Plus the Nolanverse crew adapted Batman into a grounded setting. You can fling your arms and claim this isn't your Batman, but it's not fair to say it isn't Batman. 'Cause it is. It's just another spin on it, like literally everything else.

Harvey's response: read it.
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Re: Burton & Keaton returning to Batman

Postby HaHaHa » Oct 18th, 2014, 9:56 pm

batwayne007 wrote:The origin is a big part of Joker but since it wasn't "realistic" enough Nolan decided to remove it. Nolan ruined everyone just for it to be "realistic".


Do you mean being knocked into the acid by Batman? I thought it was clever in the Dark Knight that the Joker recites alternate origin stories. It's basically him saying he's full of sh*t. That's probably the cleverest trait about the character. Didn't someone say that the idea for Heath's Joker was that he was ex military?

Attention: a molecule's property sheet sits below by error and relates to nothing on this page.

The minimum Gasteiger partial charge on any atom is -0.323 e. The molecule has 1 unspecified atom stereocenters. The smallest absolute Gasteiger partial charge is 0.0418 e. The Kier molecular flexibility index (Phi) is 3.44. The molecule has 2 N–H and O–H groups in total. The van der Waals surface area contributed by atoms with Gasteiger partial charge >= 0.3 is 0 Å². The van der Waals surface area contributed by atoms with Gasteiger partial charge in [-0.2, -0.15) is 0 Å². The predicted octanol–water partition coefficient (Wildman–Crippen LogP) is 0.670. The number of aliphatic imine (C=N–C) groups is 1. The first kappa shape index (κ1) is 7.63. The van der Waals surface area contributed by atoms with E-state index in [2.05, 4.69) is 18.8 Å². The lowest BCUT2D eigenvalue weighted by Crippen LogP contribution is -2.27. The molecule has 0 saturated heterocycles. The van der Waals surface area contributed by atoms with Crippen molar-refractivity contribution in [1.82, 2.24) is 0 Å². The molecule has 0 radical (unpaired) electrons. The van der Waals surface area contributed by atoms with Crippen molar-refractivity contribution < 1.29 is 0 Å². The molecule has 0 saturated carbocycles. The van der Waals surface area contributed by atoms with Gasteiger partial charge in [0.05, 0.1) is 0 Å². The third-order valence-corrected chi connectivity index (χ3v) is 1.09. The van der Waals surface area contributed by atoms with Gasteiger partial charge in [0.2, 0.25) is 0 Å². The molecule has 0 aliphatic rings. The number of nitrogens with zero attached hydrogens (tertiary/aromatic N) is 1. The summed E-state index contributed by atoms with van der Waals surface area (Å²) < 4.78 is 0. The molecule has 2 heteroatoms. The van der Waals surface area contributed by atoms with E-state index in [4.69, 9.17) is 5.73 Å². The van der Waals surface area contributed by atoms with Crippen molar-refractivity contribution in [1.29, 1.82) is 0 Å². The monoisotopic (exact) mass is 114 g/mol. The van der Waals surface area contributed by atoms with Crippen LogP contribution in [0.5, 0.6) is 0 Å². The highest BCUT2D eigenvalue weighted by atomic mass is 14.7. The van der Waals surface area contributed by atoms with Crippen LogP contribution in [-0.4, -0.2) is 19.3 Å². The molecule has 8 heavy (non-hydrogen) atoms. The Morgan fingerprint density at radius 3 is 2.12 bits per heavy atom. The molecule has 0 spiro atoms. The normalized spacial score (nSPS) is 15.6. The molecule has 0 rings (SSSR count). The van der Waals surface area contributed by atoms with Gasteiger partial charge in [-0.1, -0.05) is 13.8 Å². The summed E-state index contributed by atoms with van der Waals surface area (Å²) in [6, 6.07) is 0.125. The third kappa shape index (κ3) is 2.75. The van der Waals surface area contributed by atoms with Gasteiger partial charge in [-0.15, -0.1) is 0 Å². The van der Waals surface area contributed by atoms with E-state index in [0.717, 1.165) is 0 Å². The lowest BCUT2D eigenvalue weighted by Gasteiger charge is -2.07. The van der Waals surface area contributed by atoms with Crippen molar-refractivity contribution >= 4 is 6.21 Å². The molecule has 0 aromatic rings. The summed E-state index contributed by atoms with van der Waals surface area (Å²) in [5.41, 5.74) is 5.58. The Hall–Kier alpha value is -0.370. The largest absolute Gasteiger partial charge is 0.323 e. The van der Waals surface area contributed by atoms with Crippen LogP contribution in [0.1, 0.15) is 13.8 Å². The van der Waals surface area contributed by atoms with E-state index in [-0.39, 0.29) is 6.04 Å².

Other than that I don't particularly care for the Nolan Batman's. They're so concentrated on being realistic that they lose that magic and sense of fun. They're incredibly younger audience friendly as well which oddly enough makes them even less realistic? That seems contradictory.

Anyway it's good that we don't all like the same thing.
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Re: Burton & Keaton returning to Batman

Postby Mani-Man » Oct 18th, 2014, 10:57 pm

Enigma wrote:He's not supposed to be a more "serious" or "twisted" version.


He is not? How would you describe his character then?


Enigma wrote:Oh, no, you're not backing out of this with that card.